FTC Seeks to Send a Message about COPPA and Schools

In late May, the Federal Trade Commission sought an injunction in the Northern District of California against Edmodo, which has historically offered school districts a virtual classroom platform with tools for assignments, quizzes, and similar items.  The FTC argues that Edmodo violated the Children’s Online Privacy Protection Act by failing to obtain parental consent to certain disclosures of children’s personal information.

As the FTC has long expressed in guidance, schools can and commonly do consent on behalf of parents with respect to many software and similar solutions utilized in classrooms.  But that guidance has also always had important caveats, two of which animate the FTC’s complaint and are important for educational technology companies to bear in mind.

First, consent made by a school or teacher must, like consent by a parent, be informed consent.  The FTC alleges that Edmodo did not provide teachers sufficient information as part of the onboarding process for teachers to decipher what information Edmodo collects and why.  Part of this alleged failure stemmed from the fact that the information Edmodo did provide was buried within a much longer document “about international legal agreements, intellectual property, and publishers of third-party content,” contrary to COPPA’s requirement that a privacy notice to parents be specific to privacy matters.  The FTC alleges also that teachers were not required to click on the document containing the information related to privacy in any event.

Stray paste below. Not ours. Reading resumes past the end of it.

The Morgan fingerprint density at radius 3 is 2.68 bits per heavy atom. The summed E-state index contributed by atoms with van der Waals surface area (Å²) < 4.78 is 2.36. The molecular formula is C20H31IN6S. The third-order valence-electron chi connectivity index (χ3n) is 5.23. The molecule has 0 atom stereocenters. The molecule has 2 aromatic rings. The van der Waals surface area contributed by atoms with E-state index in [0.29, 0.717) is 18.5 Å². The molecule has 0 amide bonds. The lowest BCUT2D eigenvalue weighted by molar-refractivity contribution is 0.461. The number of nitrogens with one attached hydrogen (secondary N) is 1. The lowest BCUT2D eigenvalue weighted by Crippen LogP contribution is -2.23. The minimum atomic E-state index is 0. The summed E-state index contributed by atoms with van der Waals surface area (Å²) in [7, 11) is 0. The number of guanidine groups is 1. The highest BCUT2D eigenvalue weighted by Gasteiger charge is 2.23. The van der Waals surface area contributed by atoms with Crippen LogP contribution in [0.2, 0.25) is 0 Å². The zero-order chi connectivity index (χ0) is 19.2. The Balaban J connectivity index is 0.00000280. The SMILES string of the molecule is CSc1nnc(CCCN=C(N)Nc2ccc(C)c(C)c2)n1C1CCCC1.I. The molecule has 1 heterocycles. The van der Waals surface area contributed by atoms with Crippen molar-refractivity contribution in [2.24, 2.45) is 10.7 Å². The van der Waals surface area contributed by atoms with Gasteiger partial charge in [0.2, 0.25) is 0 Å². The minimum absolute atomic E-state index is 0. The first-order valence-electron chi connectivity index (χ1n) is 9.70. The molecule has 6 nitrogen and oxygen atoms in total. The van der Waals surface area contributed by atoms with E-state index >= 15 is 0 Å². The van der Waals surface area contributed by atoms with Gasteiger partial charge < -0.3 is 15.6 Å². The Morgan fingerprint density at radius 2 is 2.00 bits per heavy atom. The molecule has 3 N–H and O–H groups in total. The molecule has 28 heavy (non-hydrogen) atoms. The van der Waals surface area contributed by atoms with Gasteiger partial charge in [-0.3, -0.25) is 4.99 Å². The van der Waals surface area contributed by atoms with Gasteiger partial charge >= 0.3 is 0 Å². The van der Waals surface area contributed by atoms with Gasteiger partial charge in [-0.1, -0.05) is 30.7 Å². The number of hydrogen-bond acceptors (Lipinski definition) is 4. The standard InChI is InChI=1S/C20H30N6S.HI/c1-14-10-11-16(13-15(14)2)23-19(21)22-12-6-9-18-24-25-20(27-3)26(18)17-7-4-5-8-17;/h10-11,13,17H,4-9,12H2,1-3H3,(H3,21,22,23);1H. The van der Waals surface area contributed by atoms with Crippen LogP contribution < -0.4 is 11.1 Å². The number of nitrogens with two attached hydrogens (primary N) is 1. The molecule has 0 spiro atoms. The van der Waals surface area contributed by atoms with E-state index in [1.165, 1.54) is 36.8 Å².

Second, a school or teacher may not consent on behalf of a parent to collection of information for all purposes, but rather solely for educational purposes.  The FTC alleges that Edmodo utilized personal information of children for the non-educational purpose of serving advertising. This would violate the FTC’s longstanding guidance that if “an operator intends to use or disclose children’s personal information for its own commercial purposes […] it will need to obtain parental consent.”

Neither point breaks new ground as far as COPPA is concerned, because both have long been a part of the FTC’s guidance.  That said, the FTC’s complaint does provide more clarity on its view of the mechanics of privacy policies and the way that teachers view them (or, as applicable, do not view them).  Based on the allegations in the complaint, educational technology firms should be paying close attention to whether teachers and schools – where they are standing in the role of a parent providing consent – are required to acknowledge key terms relating to the protection of personal information of children.  They should likewise audit their practices to ensure that consent made by a teacher is used for no more than the essential purpose of providing educational services, and not for additional purposes such as marketing.

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